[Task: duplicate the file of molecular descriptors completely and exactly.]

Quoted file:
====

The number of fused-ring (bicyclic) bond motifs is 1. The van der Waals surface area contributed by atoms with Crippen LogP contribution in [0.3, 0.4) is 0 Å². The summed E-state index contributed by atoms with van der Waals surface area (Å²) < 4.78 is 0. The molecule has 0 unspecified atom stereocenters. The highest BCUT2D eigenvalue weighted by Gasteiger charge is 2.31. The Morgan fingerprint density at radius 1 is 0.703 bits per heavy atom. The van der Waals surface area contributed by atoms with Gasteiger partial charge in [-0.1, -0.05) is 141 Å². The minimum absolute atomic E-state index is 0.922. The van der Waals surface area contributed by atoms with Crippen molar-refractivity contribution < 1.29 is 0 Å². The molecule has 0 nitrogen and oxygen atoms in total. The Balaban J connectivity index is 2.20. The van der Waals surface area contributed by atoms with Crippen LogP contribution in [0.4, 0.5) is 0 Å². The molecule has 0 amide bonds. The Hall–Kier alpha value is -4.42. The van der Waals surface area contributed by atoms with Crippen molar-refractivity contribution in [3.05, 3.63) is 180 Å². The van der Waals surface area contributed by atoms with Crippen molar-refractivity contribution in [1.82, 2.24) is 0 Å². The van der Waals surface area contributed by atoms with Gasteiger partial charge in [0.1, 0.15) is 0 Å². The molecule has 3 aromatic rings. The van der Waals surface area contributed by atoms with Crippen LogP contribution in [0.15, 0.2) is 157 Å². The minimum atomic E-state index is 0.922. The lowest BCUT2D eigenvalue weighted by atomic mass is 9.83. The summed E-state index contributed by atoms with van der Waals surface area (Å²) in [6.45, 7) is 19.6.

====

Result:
The number of fused-ring (bicyclic) bond motifs is 1. The van der Waals surface area contributed by atoms with Crippen LogP contribution in [0.3, 0.4) is 0 Å². The summed E-state index contributed by atoms with van der Waals surface area (Å²) < 4.78 is 0. The molecule has 0 unspecified atom stereocenters. The highest BCUT2D eigenvalue weighted by Gasteiger charge is 2.31. The Morgan fingerprint density at radius 1 is 0.703 bits per heavy atom. The van der Waals surface area contributed by atoms with Gasteiger partial charge in [-0.1, -0.05) is 141 Å². The minimum absolute atomic E-state index is 0.922. The van der Waals surface area contributed by atoms with Crippen molar-refractivity contribution < 1.29 is 0 Å². The molecule has 0 nitrogen and oxygen atoms in total. The Balaban J connectivity index is 2.20. The van der Waals surface area contributed by atoms with Crippen LogP contribution in [0.4, 0.5) is 0 Å². The molecule has 0 amide bonds. The Hall–Kier alpha value is -4.42. The van der Waals surface area contributed by atoms with Crippen molar-refractivity contribution in [3.05, 3.63) is 180 Å². The van der Waals surface area contributed by atoms with Crippen molar-refractivity contribution in [1.82, 2.24) is 0 Å². The van der Waals surface area contributed by atoms with Gasteiger partial charge in [0.1, 0.15) is 0 Å². The molecule has 3 aromatic rings. The van der Waals surface area contributed by atoms with Crippen LogP contribution in [0.15, 0.2) is 157 Å². The minimum atomic E-state index is 0.922. The lowest BCUT2D eigenvalue weighted by atomic mass is 9.83. The summed E-state index contributed by atoms with van der Waals surface area (Å²) in [6.45, 7) is 19.6.